A few words on pins. Some of you may have heard the phrase "having your pin money" at some point. The meaning of this phrase is to have a little extra money left over to do something special or treat yourself. Modern women might think of this in terms of having extra funds for cosmetics or shoes. The origins of this phrase are in fact in the Tudor period, or possibly earlier. At this point in history you had to have "pin money" to dress well. Pins were used to hold up placards on gowns, sleeves, veils, and arrange jewelry. At later dates they were also used to arrange skirts and ruffs.
Extant Brass Pins from the Victoria and Albert Museum
Today's reenactors have been lacking in quality brass pins for their dressing needs for some time. Often we resorting to steel straight pins for sewing. The problem with these is that they are not sturdy enough to stay in the fabric without bending. For anyone willing to pay $2 a pin plush shipping there is a good solution on the market finally. Irene Davis of The Treasury is not making pins made the same way they were in period, including drawing down the wire for added strength. Strong and sharp, I used these pins for the entire two weeks I was at Pennsic (and SCA event) without bending a single pin, harming anyone including myself, and no damage done to my clothing. I truly can not say enough good things about the brass dressing pins from The Treasury.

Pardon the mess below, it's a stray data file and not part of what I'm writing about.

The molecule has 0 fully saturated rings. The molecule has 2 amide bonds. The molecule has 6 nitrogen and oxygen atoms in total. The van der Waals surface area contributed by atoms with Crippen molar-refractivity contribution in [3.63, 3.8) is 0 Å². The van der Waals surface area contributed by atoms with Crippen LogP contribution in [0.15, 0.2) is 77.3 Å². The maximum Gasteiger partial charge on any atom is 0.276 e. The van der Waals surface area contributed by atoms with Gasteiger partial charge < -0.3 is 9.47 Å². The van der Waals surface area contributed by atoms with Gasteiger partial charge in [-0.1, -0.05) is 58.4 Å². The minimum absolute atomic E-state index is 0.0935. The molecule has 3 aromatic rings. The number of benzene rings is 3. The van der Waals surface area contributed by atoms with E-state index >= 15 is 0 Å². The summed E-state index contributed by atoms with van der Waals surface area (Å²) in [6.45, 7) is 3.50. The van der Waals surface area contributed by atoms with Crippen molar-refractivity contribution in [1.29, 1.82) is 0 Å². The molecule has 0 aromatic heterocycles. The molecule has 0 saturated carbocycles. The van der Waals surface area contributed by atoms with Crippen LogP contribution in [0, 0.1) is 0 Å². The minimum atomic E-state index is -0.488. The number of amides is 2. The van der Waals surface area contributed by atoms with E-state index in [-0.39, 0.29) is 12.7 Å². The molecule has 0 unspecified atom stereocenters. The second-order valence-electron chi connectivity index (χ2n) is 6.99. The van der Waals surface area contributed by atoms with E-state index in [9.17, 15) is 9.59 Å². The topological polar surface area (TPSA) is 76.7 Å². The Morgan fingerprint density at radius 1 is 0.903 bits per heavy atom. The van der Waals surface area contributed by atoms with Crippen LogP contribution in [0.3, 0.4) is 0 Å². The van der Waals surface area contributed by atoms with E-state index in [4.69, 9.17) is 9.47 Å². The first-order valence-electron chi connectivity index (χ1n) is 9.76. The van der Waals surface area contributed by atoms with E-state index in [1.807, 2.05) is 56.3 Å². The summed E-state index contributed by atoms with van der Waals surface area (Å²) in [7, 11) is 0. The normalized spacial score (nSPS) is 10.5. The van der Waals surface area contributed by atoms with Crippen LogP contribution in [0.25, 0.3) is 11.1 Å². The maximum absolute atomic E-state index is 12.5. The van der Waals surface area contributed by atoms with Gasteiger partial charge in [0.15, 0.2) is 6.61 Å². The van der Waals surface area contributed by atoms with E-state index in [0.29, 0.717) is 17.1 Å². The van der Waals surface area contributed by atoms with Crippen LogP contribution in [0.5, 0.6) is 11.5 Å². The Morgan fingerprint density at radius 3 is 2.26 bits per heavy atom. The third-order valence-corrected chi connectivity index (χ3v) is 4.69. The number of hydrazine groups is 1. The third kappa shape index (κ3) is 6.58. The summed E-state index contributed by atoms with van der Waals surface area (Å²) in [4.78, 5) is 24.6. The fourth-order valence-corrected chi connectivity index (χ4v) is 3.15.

Most of you out there have probably seen and used the Tudor Tailor's French hood patterns. I do love the look of my hoods I have created using these patterns, but they do not travel well. When transporting them they must either be worn or packed carefully into a hat box. Making French hoods out of plastic canvas gives them increased durability, but also adds significantly to the weight.
If you have had problems transporting your hoods you may be in luck. Have you tried the research and pattern by Sarah Lorraine. Sarah's patterns involve layering pieces to archive a final look which is spot on for several of the portraits and profiles we see of period women in their headdresses. It also sits lower to the head in keeping with research being done on French hoods between 1510 and 1540. Take a look. Try it out. Share your thoughts. When my versions are done there will be an update. Happy August!